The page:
The first- Juha Pakkala, God’s Word Omitted: Omissions in the Transmission of the Hebrew Bible.
The book investigates omissions in the textual transmission of the Hebrew scriptures. Literary criticism (Literarkritik) commonly assumes that later editors only expanded the older text; omissions would not have taken place. This axiom is implied in analyses and introductions to the methodology. The book investigates the validity of the axiom. After a review of literature, books of methodology, and past research, texts from different parts of the Hebrew Bible are discussed with this aim in view. The investigated texts consist of examples which preserve documented evidence about editorial changes. Passages with variant editions are compared in order to understand omissions as an editorial technique. The comparison of variant witnesses includes, for example, passages where the Greek and Hebrew versions differ and cases where parallel passages differ (e.g., Chronicles in relation to Kings, the Temple Scroll in relation the Pentateuch). Example texts have been taken from the Pentateuch, Samuel, Kings, Ezra-Nehemiah, Esther, Jubilees, etc.
The investigation shows that omissions took place in part of the transmission of the Hebrew scriptures. Although omissions were clearly less common than additions, the conclusion challenges the axiom of literary criticism. Rejecting the conventional implementation of the methodology, the book provides a new model for understanding the transmission of the Hebrew scriptures that integrates omissions as a possible editorial technique.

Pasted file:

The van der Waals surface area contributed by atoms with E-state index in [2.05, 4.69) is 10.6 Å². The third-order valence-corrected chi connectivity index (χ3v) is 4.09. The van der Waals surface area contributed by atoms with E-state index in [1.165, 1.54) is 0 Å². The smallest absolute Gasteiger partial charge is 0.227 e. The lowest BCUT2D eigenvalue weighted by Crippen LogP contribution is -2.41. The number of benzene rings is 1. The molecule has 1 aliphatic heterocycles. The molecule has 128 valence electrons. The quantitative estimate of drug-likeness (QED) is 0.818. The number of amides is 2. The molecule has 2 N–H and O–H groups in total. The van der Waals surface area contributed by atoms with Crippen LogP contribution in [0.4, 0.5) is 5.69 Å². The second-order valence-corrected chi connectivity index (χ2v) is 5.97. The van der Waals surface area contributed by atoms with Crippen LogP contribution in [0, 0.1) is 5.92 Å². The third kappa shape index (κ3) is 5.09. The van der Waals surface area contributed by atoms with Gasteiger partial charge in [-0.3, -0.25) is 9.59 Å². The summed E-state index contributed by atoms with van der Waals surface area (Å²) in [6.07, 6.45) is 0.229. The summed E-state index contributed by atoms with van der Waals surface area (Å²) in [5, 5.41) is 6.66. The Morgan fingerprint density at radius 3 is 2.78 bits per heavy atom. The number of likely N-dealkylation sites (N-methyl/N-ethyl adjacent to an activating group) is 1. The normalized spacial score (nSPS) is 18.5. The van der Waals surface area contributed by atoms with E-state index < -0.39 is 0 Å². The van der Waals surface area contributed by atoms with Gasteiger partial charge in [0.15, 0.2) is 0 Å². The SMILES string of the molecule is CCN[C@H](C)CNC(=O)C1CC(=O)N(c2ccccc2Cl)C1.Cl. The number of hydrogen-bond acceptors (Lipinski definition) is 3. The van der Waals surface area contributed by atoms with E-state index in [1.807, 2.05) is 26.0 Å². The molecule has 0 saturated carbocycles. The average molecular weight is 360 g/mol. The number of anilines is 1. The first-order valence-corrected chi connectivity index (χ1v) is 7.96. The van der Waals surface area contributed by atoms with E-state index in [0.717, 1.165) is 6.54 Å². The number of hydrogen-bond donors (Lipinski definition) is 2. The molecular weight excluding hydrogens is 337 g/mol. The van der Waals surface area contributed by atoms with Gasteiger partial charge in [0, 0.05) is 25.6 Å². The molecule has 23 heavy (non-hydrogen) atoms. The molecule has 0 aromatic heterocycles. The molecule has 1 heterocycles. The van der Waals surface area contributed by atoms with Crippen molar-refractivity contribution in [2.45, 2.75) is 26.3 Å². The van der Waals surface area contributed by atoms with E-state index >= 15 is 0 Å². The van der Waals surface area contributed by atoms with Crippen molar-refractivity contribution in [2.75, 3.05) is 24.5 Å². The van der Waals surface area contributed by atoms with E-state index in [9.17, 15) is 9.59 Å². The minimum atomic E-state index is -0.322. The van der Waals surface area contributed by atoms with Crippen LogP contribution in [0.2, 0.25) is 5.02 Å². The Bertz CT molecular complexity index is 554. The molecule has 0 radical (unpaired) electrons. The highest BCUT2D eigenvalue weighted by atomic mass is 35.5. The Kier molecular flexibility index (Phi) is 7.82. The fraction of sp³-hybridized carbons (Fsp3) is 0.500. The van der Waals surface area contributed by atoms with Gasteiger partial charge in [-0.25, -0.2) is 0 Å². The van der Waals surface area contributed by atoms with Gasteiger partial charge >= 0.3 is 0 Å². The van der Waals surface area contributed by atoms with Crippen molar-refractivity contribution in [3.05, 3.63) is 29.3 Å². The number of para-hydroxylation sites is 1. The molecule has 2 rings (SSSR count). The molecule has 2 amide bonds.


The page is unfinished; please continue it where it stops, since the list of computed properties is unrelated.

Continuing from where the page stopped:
Stephen L. Herring, Ph.D., Divine Substitution: Humanity as the Manifestation of Deity in the Hebrew Bible and the Ancient Near East.
Divine Substitution is an investigation of ancient conceptualizations of divine presence. Specifically, this thesis investigates the possibility that the ancient Mesopotamian conceptualization of cultic and royal statues, thought to actually manifest the presence of gods and kings, can likewise be found in ancient Israel. Despite the overly pessimistic view of the later biblical authors, material objects were almost certainly believed to extend and manifest the presence of God in pre-exilic Israel (e.g., standing stones). Likewise, the later polemics against such cultic concepts demonstrate Israel’s familiarity with this type of conceptualization. These polemics engaged in the rhetoric of mutilation and destruction of cultic representations, the erasure and re-inscription of divine names, and the rhetorical deconstruction of the specific Mesopotamian rituals thought to transform the dead statue into a living god. Though the biblical reflection of these concepts is more often found in the negative commentary regarding “foreign” cultic practices, S. Herring demonstrates that these opinions were not universally held. At least three biblical texts (Gen 1:26f.; Ex 34:29-34; and Ezek 36-37) portray the conceptualization that material images could manifest the divine presence in positive terms. Yet, these positive attestations were limited to a certain type of material image – humans.
Both look to be brilliant fun.